Ever, Jane is an online role-playing game set in the dramatic, romantic worlds of Jane Austen. It invites players to attend sophisticated dinner parties and fancy balls, share gossip, keep secrets, fall in love, get married and climb the ribbon-lined social ladder of Regency-era England. It is definitely not a sex game, though sometimes players get wrapped up in this universe of exquisite gowns and forbidden desire, and they simply can’t help themselves.
Post Disclosure: I supported the Ever, Jane Kickstarter campaign by giving a small donation. Downloaded the beta version but unable to run software properly yet on my 2010 MacBook Pro Intel OS X Yosemite. Note to self: Buy new computer so I can play Ever, Jane.
The last Shakespeare adaptation I watched was Joss Whedon’s Much Ado About Nothing. I thought the modern interpretation was cleverly done with the limited financial and production resources with which it was filmed. Waiting to borrow Fassbender’s Macbeth from my local library. Excited to finally watch. I’ve always been impressed with Fassbender’s…ahem…presence.
Lionsgate has won a bidding war to adapt Patrick Rothfuss’ The Kingkiller Chronicle series! And not just into a movie, or a television series—but both, and a video game, to boot! This deal sets up the studio to develop the multiple stories from The Name of the Wind, The Wise Man’s Fear, and various novellas (including The Slow Regard of Silent Things) simultaneously and across multiple platforms. READ MORE: Patrick Rothfuss’ The Name of the Wind to Be a Movie and a TV Show | Tor.com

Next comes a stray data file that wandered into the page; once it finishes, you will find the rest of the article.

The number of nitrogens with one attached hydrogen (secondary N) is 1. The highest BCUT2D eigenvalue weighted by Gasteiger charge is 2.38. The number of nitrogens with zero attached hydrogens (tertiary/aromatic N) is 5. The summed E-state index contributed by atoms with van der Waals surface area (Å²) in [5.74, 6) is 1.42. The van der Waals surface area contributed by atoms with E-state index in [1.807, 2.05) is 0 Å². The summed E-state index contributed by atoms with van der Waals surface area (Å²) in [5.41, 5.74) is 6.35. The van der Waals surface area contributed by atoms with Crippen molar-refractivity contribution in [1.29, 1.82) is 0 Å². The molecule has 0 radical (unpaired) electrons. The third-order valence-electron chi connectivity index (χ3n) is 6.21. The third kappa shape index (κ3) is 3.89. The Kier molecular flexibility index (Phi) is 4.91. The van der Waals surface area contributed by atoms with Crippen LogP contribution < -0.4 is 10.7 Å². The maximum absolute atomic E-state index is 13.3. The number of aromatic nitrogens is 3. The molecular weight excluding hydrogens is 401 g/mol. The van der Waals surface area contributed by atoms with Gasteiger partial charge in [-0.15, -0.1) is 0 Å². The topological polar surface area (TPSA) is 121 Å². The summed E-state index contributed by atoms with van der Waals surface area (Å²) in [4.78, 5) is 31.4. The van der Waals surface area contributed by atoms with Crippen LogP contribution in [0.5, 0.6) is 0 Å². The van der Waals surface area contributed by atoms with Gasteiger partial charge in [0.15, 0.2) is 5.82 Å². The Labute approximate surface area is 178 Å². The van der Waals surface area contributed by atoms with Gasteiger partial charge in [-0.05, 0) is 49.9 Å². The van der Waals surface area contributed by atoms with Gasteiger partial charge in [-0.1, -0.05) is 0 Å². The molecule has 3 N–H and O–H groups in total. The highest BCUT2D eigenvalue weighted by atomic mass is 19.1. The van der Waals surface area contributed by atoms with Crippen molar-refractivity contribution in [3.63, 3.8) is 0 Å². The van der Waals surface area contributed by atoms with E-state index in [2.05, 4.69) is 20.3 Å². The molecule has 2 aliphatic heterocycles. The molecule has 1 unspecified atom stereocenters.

One of the best parts of science fiction and fantasy books is that they let our minds go to places where reality can’t follow. Recently creators have taken an interest in visually showing us these impossible places, and we love it. Here are 10 books that we think can’t be put on film, but we’re hoping that someone will prove us wrong. READ: The 10 Most Unfilmable Books (That Absolutely Must Be Made Into Films) | io9
The day Ridley Scott called NASA was a great day for NASA. Scott, or Sir Ridley, or the dude who has directed several of the greatest sci-fi movies of all time, plus Thelma and Louise, was in the early stages of his newest movie, The Martian, based on the mega-popular novel by Andy Weir.
The Martian is a deadly simple tale of an astronaut named Mark Watney (played by Matt Damon) trying to survive and eventually escape from Mars after being stranded there. But the most important fact about The Martian is not all of the extreme close ups on Matt Damon’s handsome astronaut mug (there are many!). It’s that The Martian is extremely recent science fiction. Its set in a version of the future that is not distant or fantastic, but familiar and possible. And the premise of the story is based on just the type of mission that NASA is planning. READ MORE: Why NASA Helped Ridley Scott Create ‘The Martian’ Film | Popular Science